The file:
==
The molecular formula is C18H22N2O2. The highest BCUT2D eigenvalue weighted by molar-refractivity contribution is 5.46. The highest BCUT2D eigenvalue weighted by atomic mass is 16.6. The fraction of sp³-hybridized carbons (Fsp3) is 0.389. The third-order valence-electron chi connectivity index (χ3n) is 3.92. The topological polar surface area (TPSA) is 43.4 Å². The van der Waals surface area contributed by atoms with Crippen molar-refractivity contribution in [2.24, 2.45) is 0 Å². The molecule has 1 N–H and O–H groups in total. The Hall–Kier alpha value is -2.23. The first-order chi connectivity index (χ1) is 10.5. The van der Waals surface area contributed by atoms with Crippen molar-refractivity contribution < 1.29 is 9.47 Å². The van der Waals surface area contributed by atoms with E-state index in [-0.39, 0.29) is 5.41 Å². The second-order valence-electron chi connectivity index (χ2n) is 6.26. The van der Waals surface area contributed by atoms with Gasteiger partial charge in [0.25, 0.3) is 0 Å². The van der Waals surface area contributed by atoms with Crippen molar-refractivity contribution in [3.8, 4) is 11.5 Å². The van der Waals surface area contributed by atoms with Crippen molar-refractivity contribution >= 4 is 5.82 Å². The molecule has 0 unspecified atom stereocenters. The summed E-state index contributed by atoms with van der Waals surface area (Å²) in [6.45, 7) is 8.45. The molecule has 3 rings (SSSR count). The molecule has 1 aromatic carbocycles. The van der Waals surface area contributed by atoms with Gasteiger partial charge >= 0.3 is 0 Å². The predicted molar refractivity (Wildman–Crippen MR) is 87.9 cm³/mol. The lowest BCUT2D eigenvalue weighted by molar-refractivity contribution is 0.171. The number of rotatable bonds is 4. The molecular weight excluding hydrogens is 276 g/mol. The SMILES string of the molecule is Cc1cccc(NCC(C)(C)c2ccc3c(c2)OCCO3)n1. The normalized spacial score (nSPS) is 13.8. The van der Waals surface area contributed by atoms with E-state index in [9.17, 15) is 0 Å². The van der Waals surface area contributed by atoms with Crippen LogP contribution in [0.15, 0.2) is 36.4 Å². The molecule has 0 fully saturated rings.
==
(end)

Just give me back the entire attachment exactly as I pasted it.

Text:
The molecular formula is C18H22N2O2. The highest BCUT2D eigenvalue weighted by molar-refractivity contribution is 5.46. The highest BCUT2D eigenvalue weighted by atomic mass is 16.6. The fraction of sp³-hybridized carbons (Fsp3) is 0.389. The third-order valence-electron chi connectivity index (χ3n) is 3.92. The topological polar surface area (TPSA) is 43.4 Å². The van der Waals surface area contributed by atoms with Crippen molar-refractivity contribution in [2.24, 2.45) is 0 Å². The molecule has 1 N–H and O–H groups in total. The Hall–Kier alpha value is -2.23. The first-order chi connectivity index (χ1) is 10.5. The van der Waals surface area contributed by atoms with Crippen molar-refractivity contribution < 1.29 is 9.47 Å². The van der Waals surface area contributed by atoms with E-state index in [-0.39, 0.29) is 5.41 Å². The second-order valence-electron chi connectivity index (χ2n) is 6.26. The van der Waals surface area contributed by atoms with Gasteiger partial charge in [0.25, 0.3) is 0 Å². The van der Waals surface area contributed by atoms with Crippen molar-refractivity contribution in [3.8, 4) is 11.5 Å². The van der Waals surface area contributed by atoms with Crippen molar-refractivity contribution >= 4 is 5.82 Å². The molecule has 0 unspecified atom stereocenters. The summed E-state index contributed by atoms with van der Waals surface area (Å²) in [6.45, 7) is 8.45. The molecule has 3 rings (SSSR count). The molecule has 1 aromatic carbocycles. The van der Waals surface area contributed by atoms with Gasteiger partial charge >= 0.3 is 0 Å². The predicted molar refractivity (Wildman–Crippen MR) is 87.9 cm³/mol. The lowest BCUT2D eigenvalue weighted by molar-refractivity contribution is 0.171. The number of rotatable bonds is 4. The molecular weight excluding hydrogens is 276 g/mol. The SMILES string of the molecule is Cc1cccc(NCC(C)(C)c2ccc3c(c2)OCCO3)n1. The normalized spacial score (nSPS) is 13.8. The van der Waals surface area contributed by atoms with E-state index in [9.17, 15) is 0 Å². The van der Waals surface area contributed by atoms with Crippen LogP contribution in [0.15, 0.2) is 36.4 Å². The molecule has 0 fully saturated rings.